How many times has the hero “racked the slide” on their gun for dramatic effect, then a few pages on racked it again (without having fired a bullet): in reality this would expend an unused round which is very wasteful of them. As authors we’re using the trope to inform the reader of impending action, and hopefully ramping up the tension, not so much concerned if we’ve got the tactics of gun handling exact.

I’m not saying that as an author I should have free rein to do whatever I want with guns without expecting some negative feedback from those in the know;I’m only wondering why more lassitude isn’t given. In crime fiction the detectives and inspectors that proliferate popular novels and TV shows don’t exactly follow correct procedures either, but as readers we don’t want to sit through endless hours of paperwork and bureaucratic wrangling, we just want to get on with the story so happily suspend disbelief.
I think it’s because gun savvy readers are so passionate about their subject that they enjoy pulling down a lowly author when they’ve got it wrong. I was a police officer: if I wanted to I could spend all day, every day emailing crime writers and telling them how wrong they got their procedure. But frankly I don’t care to. If the book’s a good read, I don’t let the little mistakes (and oft wrongly used tropes) that slip into the narrative, bother me. It’s escapist fiction after all. But that’s a personal opinion, and one I understand isn’t for everyone. These days I do try to get my gun lore correct, and I’m not advocating that authors should be blasé about the subject.
It’s right that we get it right.

But what about when common word usage gets in the way of technical know how?

As authors we like to mix up our words and phrases so we don’t keep repeating ourselves, and sometimes we’ll mix jargon with slang to describe a scene, and yeah, we sometimes fall into tropes.
We refer to someone being shot and to being hit by a round, and we sometimes have smoke and the smell of cordite hanging in the air.

Technically speaking we’re wrong on all counts. The “round” is the entire cartridge/shell that is loaded into the gun; the bit that gets fired and hits the target is the bullet. Most ammunition these days come primed with smokeless powder. And the term “cordite” hasn’t really been used since the Second World War, so what we’re smelling is black powder or more correctly “propellant”.

The point I’m trying to make is that although the examples above are incorrect, they’ve also become common language, so to me should at least be permissible in a narrative. We say things that are incorrect all the time, and yet because everyone says the same, it’s accepted. How often do you “Hoover” the floor, when you actually mean you vacuum cleaned it; or you had a “Coke”, when in fact it was another brand of cola; or you went to the “garage” for fuel, when in actuality you went to the filling/petrol station?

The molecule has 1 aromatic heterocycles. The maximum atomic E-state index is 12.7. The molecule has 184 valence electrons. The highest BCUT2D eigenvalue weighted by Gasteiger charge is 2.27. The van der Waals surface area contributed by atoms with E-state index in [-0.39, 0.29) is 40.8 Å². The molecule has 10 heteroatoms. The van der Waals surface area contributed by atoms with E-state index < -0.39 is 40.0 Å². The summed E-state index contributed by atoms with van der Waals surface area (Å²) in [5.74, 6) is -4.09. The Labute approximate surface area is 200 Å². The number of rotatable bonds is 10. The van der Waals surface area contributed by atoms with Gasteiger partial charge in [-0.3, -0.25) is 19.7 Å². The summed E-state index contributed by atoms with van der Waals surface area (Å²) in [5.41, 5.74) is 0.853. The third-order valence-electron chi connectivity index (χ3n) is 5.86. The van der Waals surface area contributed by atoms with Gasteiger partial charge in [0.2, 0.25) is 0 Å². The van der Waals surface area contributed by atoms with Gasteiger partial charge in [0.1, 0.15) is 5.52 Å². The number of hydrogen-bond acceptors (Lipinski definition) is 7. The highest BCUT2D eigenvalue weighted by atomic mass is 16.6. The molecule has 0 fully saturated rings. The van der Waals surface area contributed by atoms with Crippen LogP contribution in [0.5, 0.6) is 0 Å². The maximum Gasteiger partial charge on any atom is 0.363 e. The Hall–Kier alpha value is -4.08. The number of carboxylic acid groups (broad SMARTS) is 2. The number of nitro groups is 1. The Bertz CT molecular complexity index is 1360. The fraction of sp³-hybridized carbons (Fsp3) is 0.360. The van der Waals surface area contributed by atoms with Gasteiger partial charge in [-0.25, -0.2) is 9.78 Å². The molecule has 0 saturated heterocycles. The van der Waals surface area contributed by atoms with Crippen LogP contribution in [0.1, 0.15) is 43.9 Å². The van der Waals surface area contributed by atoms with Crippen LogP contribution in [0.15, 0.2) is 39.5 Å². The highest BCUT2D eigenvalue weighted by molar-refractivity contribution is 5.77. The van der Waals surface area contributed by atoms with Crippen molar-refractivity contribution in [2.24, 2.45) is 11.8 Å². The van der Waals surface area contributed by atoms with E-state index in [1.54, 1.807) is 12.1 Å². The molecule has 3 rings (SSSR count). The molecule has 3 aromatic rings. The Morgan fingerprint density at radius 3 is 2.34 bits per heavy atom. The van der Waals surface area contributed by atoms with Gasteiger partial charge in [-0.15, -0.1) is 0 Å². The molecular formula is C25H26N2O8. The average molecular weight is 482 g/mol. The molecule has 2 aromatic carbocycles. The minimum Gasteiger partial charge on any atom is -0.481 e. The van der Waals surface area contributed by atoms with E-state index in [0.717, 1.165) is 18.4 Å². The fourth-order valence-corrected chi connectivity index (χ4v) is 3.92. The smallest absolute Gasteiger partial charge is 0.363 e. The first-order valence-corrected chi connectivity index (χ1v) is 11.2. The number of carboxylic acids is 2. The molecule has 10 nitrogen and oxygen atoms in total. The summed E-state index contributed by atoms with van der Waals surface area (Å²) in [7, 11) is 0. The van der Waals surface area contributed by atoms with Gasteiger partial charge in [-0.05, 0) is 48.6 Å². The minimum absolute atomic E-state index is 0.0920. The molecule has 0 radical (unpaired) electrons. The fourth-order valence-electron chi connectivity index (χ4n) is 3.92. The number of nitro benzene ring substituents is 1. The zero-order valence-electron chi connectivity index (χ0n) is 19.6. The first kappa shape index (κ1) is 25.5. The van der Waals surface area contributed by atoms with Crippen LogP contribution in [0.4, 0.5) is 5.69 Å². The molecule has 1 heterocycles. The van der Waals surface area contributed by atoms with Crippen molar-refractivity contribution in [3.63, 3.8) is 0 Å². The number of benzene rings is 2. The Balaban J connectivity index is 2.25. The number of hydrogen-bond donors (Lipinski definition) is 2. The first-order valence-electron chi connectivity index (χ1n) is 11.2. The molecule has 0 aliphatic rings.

I guess the best practice of writing about weaponry in a fictional tale is to get the spec and terminology down correctly when in the narrative, and allow turn of phrase and slang where dialogue is concerned: but what about when the story is narrated in first person? (You might have guessed that I do write from a first person point of view). In this case, is a mixture of “correct” and “turn of phrase” permissible, when they are the terms that the narrator would most likely use?

In books, guns blast people backwards, rounds fly, rooms are filled with a blue haze of gun smoke, the hero expends more rounds than his gun could possibly hold and never gets hit by the bad guys’ return fire. And although they are all incorrect descriptions of actual gun play, that’s OK by me. The same occurs in TV, in movies and in video games, but they don’t incur the same wrath as the written word. Thrillers are supposed to thrill, and to me getting bogged down in the detail only gets in the way of the fun, so I’ll use a little artistic licence. But that’s only me; I don’t profess to be right. And I’m sure that if I’m wrong then someone more knowledgeable will be happy to correct me.

I’ve a new series beginning this November, with Blood Tracks being the first featuring investigator Tess Grey and ex-con Nicolas ‘Po” Villere. Unlike my Joe Hunter thrillers, it isn’t as dependent on gunfire to push the action on, but there are some scenes where weapons come into play. I’ve tried hard to get it right, and hope I've done so. But more than that I hope I’ve written an entertaining and thrilling mystery.
Corrections on the back of a signed blank cheque please.

Matt Hilton quit his career as a police officer to pursue his love of writing tight, cinematic action thrillers. He is the author of the high-octane Joe Hunter thriller series, including his most recent novel ‘The Devil’s Anvil’ – Joe Hunter 10 - published in June 2015 by Hodder and Stoughton. His first book, ‘Dead Men’s Dust’, was shortlisted for the International Thriller Writers’ Debut Book of 2009 Award, and was a Sunday Times bestseller, also being named as a ‘thriller of the year 2009’ by The Daily Telegraph. Dead Men’s Dust was also a top ten Kindle bestseller in 2013. The Joe Hunter series has been widely published by Hodder and Stoughton in UK territories, and by William Morrow and Company and Down and Out Books in the USA, and have been translated into German, Italian, Romanian and Bulgarian. As well as the Joe Hunter series, Matt has been published in a number of anthologies and collections, and has published novels in the supernatural/horror genre, namely ‘Preternatural’, ‘Dominion’, ‘Darkest Hour’ and ‘The Shadows Call’. Also, he has a brand new thriller series featuring Tess Grey and Nicolas “Po’boy” Villere debuting in November 2015, with ‘Blood Tracks’ from Severn House Publishers. He is currently working on the next Joe Hunter novel, as well as a stand-alone thriller novel.

Matt's website:
Follow him on Twitter: @MHiltonauthor
See him on Facebook: www.facebook/MattHiltonAuthor